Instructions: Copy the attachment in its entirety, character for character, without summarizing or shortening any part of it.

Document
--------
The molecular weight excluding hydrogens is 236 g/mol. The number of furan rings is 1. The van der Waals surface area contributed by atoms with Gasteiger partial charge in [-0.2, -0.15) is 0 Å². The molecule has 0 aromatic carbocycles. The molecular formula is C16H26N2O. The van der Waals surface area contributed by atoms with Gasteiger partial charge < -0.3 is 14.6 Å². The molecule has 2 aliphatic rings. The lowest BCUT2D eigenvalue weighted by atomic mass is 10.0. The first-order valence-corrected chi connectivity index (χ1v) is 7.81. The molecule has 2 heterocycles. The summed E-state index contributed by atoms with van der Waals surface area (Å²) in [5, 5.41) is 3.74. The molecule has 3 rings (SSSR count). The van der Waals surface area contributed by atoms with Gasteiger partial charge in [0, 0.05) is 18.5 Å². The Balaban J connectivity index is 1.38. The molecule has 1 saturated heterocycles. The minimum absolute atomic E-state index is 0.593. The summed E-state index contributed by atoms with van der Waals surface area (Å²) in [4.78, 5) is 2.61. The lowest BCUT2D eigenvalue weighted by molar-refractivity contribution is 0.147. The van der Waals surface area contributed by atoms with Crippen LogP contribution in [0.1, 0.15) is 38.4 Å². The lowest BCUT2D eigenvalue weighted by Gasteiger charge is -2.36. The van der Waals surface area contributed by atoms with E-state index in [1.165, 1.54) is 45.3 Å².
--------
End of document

The molecular weight excluding hydrogens is 236 g/mol. The number of furan rings is 1. The van der Waals surface area contributed by atoms with Gasteiger partial charge in [-0.2, -0.15) is 0 Å². The molecule has 0 aromatic carbocycles. The molecular formula is C16H26N2O. The van der Waals surface area contributed by atoms with Gasteiger partial charge < -0.3 is 14.6 Å². The molecule has 2 aliphatic rings. The lowest BCUT2D eigenvalue weighted by atomic mass is 10.0. The first-order valence-corrected chi connectivity index (χ1v) is 7.81. The molecule has 2 heterocycles. The summed E-state index contributed by atoms with van der Waals surface area (Å²) in [5, 5.41) is 3.74. The molecule has 3 rings (SSSR count). The van der Waals surface area contributed by atoms with Gasteiger partial charge in [0, 0.05) is 18.5 Å². The Balaban J connectivity index is 1.38. The molecule has 1 saturated heterocycles. The minimum absolute atomic E-state index is 0.593. The summed E-state index contributed by atoms with van der Waals surface area (Å²) in [4.78, 5) is 2.61. The lowest BCUT2D eigenvalue weighted by molar-refractivity contribution is 0.147. The van der Waals surface area contributed by atoms with Crippen LogP contribution in [0.1, 0.15) is 38.4 Å². The lowest BCUT2D eigenvalue weighted by Gasteiger charge is -2.36. The van der Waals surface area contributed by atoms with E-state index in [1.165, 1.54) is 45.3 Å².